Sideral, on the other hand is the word for the dark spaces between the constellations.
I had the opportunity to taste the first vintage of Altair some years ago (the 2002) and found it to be a compelling and complex wine. The winery continues to make excellent wines, as these most recent vintages demonstrate.
2004 Sideral Red Wine, Rapel Valley, Chile
Medium to dark ruby in the glass, this wine has a nose of cherry and forest floor aromas. In the mouth it is a nice mix of cherry, tobacco and wet earth. Good acidity and nice balance frame a wine that is structured by slightly green fine grained tannins. A light herbal vegetal note emerges towards the back of the palate. 75% Cabernet, 10% Merlot, 6% Carmenere, 5% Sangiovese, 3% Cabernet Franc, 1% Syrah. Score: around 8.5. Cost: $27. Click to buy.
2005 Sideral Red Wine, Rapel Valley, Chile
Inky garnet in the glass, this wine is highly aromatic, with cherry, oiled leather, and cedar notes. Beautifully earthy on the palate with suede-like tannins, and flavors of leather, cherry, graphite, and notes of cedar on the finish. Big boned, structured, this wine could use some time. And apparently the winery agrees. This wine won't be released until mid-to late 2010. Score: between 8.5 and 9. Cost: $27
2004 Altair Red Wine, Cachapoal Valley, Chile
Inky garnet in the glass, this wine smells of ripe cherries with hints of black raspberry. In the mouth it is broad and expansive with rich, even intense flavors of cherry, Mexican chocolate, wet dirt and hints of orange oil. Excellent balance and acidity. Faint tannins lightly grip the edges of the mouth as the wine finishes very long and elegantly. 73% Cabernet Sauvignon, 15% Syrah, 11% Carmenere, 1% Cabernet Franc. Score: between 9 and 9.5. Cost: $65. Click to buy.
2005 Altair Red Wine, Cachapoal Valley, Chile
Inky almost opaque garnet in the glass, this wine has a very intense forest floor, cherry, and pipe tobacco with notes of espresso. In the mouth the intense cherry, tobacco, and espresso flavors marry very well to the wet dirt undertones of the wine. High toned notes of cherry cordial float above the main body of the wine which incorporates a slight piney greenness which is actually quite nice. Great acidity and fine grained tannins will age beautifully with time. The finish of the wine is slightly warm but only after about 20 seconds. Score: between 9 and 9.5. Cost: $65. Click to buy.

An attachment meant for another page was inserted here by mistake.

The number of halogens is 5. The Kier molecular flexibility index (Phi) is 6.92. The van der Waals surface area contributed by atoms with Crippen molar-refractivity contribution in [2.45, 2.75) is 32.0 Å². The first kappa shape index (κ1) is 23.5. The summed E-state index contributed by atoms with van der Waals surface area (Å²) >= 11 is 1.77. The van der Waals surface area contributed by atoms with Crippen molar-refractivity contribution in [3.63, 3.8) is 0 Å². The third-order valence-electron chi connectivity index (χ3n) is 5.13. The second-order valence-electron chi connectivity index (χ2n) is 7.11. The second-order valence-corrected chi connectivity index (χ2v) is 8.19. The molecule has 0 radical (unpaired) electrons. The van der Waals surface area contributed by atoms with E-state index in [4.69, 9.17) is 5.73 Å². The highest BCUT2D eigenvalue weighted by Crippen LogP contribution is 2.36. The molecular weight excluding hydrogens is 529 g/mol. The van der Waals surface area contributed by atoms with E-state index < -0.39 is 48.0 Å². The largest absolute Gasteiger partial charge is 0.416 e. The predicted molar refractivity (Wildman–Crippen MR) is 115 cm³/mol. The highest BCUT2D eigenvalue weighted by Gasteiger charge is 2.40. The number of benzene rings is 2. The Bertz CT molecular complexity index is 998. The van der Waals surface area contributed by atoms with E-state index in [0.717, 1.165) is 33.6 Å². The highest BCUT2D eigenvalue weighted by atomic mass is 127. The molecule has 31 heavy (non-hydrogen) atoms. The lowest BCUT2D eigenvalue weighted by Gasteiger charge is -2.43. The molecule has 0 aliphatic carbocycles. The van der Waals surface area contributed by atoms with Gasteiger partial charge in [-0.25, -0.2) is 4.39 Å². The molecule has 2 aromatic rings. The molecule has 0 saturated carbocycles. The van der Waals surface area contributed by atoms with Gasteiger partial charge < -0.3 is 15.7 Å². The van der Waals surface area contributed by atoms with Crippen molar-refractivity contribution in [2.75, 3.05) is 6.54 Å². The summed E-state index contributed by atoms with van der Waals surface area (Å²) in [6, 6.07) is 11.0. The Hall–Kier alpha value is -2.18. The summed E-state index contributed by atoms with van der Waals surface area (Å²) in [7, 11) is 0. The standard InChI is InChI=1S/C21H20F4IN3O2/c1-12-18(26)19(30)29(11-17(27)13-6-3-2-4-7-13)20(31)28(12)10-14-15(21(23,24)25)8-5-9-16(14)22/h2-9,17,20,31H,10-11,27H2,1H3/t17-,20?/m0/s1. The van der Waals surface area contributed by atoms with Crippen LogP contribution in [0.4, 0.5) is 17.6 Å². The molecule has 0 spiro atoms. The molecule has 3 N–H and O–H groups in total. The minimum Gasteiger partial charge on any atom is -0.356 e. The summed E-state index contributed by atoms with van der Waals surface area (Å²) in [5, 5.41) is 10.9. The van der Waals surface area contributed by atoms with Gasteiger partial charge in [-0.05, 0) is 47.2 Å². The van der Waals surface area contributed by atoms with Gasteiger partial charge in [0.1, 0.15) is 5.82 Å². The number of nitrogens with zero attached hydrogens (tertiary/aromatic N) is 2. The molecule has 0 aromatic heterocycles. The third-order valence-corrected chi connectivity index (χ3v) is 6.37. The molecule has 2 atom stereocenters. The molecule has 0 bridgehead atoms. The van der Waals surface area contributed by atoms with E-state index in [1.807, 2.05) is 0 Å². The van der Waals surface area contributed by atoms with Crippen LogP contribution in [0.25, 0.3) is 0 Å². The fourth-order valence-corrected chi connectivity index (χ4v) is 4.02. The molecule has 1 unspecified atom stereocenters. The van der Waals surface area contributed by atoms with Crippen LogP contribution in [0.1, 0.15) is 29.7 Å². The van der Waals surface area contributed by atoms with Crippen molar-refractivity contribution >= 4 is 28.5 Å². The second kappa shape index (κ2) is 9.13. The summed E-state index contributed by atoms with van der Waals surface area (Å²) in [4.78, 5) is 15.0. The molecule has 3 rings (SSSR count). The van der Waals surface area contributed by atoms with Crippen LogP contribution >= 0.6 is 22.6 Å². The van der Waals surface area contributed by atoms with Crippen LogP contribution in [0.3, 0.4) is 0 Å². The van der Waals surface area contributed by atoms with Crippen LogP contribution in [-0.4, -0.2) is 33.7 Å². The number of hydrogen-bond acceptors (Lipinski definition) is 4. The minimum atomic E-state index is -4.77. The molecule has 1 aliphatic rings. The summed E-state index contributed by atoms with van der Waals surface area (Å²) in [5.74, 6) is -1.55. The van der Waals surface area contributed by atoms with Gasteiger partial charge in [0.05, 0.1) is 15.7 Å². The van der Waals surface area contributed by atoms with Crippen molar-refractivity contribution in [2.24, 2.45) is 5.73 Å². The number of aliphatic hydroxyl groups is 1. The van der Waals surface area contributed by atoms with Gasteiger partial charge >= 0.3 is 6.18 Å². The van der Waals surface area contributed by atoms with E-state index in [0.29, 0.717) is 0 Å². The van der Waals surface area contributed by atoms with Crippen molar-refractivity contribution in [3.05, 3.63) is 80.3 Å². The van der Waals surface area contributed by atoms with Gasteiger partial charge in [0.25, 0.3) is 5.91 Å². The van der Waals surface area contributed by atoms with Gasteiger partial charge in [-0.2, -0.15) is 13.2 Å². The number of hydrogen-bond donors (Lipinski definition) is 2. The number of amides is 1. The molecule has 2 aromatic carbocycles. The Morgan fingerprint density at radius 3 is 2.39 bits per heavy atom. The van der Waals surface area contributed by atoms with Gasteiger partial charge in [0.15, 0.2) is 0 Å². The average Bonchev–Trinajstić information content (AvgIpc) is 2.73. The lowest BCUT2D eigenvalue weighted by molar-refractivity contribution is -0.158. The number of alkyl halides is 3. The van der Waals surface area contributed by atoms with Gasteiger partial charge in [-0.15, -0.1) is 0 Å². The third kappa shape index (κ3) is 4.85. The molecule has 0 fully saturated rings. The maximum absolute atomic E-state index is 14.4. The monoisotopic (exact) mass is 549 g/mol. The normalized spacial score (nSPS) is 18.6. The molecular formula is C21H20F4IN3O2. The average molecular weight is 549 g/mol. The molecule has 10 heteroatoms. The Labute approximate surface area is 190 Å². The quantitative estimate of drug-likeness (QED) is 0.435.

A wine book like no other. Photographs, essays, and wine recommendations. Learn more.
Acid Freaks Unite: Highlights From the 2015 IPOB Tasting Vinography Images: A Brief Oasis Going Dry In California Off to Taste Champagne! Vinography Unboxed: Week of April 5, 2015 Vinography Images: The Color of Spring Vinography Unboxed: Week of March 29, 2015 Vinography Images: Waves of Vines Tempranillo (and Gang) TAPAS Tasting: April 26, San Francisco A Man, An Island, and a Bottle of Grüner: The Wines of Rudi Pichler
Wine Will Never Smell the Same Again: Luca Turin and the Science of Scent Forlorn Hope: The Remarkable Wines of Matthew Rorick Debating Robert Parker At His Invitation Passopisciaro Winery, Etna, Sicily: Current Releases Should We Care What Winemakers Say? The Sweet Taste of Freedom: Austria's Ruster Ausbruch Wines 2009 Burgundy Vintage According to Domaine de la Romanée-Conti Charles Banks: The New Man Behind Mayacamas Wine from the Caldera: The Incredible Viticulture of Santorini Why Community Tasting Notes Sites Will Fail Chateau Rayas and the 2012 Vintage of Chateauneuf-du-Pape A Life Indomitable: The Wines of Casal Santa Maria, Portugal Bay Area Bordeaux: Tasting Santa Cruz Mountain Cabernets Forgotten Jewels: Reviving Chile's Old Vine Carignane The First-Timer's Guide to Les Trois Glorieuses of Hospices de Beaune